The DEA asked the Michigan State Police to stop defendant. A trooper followed him and he was driving the speed limit and violating no laws. The officer pulled up next to him to get a look, then slowed to pull in behind him. Defendant then slowed to 53 where 55 is posted as the minimum speed, only that’s not a legal minimum–it’s only suggested. More importantly, by following, pulling up next to defendant, then following again, the court finds the trooper caused the traffic violation. There was no other reasonable suspicion for the stop. United States v. Belakhdhar, 2018 U.S. Dist. LEXIS 110514 (E.D. Mich. July 3, 2018):
The Government maintains that Daniels was justified in pulling over Mr. Belakhdhar because he observed him drive 53 mph on a section of I-94 in which the minimum posted speed limit was 55 mph.
This argument is unavailing, where, as here, the officer himself created the alleged traffic violation to justify the stop of the vehicle. See United States v. Jorge Nieblas-Cordova, 2008 WL 4368934, at *5 (D. Ariz. Sept. 24, 2008) (citing United States v. Sigmond-Ballesteros, 285 F.3d 1117, 1124 (9th Cir. 2002)). Mr. Belakhdhar slowed down only after he saw a marked patrol car driving next to him for nearly one minute, operated by an officer in uniform peering into his vehicle. Had Daniels not pulled up alongside Mr. Belakhdhar, presumably, he would have continued to drive the speed limit.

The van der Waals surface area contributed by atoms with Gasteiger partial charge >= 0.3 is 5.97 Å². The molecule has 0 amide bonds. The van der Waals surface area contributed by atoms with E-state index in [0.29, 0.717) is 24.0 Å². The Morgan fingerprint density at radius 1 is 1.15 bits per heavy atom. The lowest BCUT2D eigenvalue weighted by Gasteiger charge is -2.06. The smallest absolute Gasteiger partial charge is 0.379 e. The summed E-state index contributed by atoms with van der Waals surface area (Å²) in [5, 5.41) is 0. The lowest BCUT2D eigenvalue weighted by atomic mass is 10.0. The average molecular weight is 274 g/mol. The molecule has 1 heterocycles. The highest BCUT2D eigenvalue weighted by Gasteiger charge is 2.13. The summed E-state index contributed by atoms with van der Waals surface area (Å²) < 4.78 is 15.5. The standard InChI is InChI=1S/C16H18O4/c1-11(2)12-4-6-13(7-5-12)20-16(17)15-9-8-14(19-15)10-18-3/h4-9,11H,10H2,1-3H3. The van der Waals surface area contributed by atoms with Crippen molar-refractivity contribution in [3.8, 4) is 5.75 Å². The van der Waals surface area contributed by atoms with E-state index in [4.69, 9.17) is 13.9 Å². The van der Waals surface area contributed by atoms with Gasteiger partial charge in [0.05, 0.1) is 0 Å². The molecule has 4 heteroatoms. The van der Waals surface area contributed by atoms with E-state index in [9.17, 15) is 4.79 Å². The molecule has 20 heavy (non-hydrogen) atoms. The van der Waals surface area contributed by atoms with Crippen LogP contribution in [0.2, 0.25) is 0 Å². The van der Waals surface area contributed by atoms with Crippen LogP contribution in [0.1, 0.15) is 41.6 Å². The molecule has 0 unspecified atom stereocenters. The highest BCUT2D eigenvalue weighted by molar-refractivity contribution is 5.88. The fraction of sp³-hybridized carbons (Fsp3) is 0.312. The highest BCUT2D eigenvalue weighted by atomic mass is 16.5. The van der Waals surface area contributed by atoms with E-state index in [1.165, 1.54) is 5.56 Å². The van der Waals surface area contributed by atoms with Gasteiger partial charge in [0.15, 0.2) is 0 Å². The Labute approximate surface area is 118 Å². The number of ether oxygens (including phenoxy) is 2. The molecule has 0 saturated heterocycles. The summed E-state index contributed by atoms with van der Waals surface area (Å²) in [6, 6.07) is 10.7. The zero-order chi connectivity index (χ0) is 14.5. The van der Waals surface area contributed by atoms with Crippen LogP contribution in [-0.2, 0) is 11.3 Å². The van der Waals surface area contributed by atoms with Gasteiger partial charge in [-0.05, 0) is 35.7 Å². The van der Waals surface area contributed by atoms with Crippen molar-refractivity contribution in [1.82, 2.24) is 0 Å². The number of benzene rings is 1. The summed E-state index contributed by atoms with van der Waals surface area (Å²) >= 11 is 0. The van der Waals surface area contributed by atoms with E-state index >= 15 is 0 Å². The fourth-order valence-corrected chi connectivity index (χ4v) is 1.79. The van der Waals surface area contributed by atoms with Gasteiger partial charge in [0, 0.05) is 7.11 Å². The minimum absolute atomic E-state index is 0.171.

Furthermore, even if Daniels hadn’t created the alleged violation on which he bases the stop, the Michigan Vehicle Code does not prohibit Mr. Belakhdhar’s conduct. M.C.L. § 257.627(1) provides: “A person operating a vehicle on a highway shall operate that vehicle at a careful and prudent speed not greater than nor less than is reasonable and proper, having due regard to the traffic, surface, and width of the highway and of any other condition existing at the time.”
The presence of a marked state police vehicle, especially one that is moving at a high speed immediately adjacent to a civilian-driver, is a condition on which it is entirely reasonable and proper for the driver to rely upon when choosing to operate his vehicle below the minimum speed limit. See United States v. Coronado, 480 F. Supp. 2d 923, 928 (W.D. Tex. 2007) (noting that “[i]t is neither abnormal nor dangerous driving behavior for a driver to slow down with the approach of a law-enforcement vehicle.”). Surely, most responsible drivers slow down when they see an ambulance, fire truck, or police car on the highway. Not only is it sensible, it is the safest thing to do to avoid obstructing the vehicle in the event of an emergency.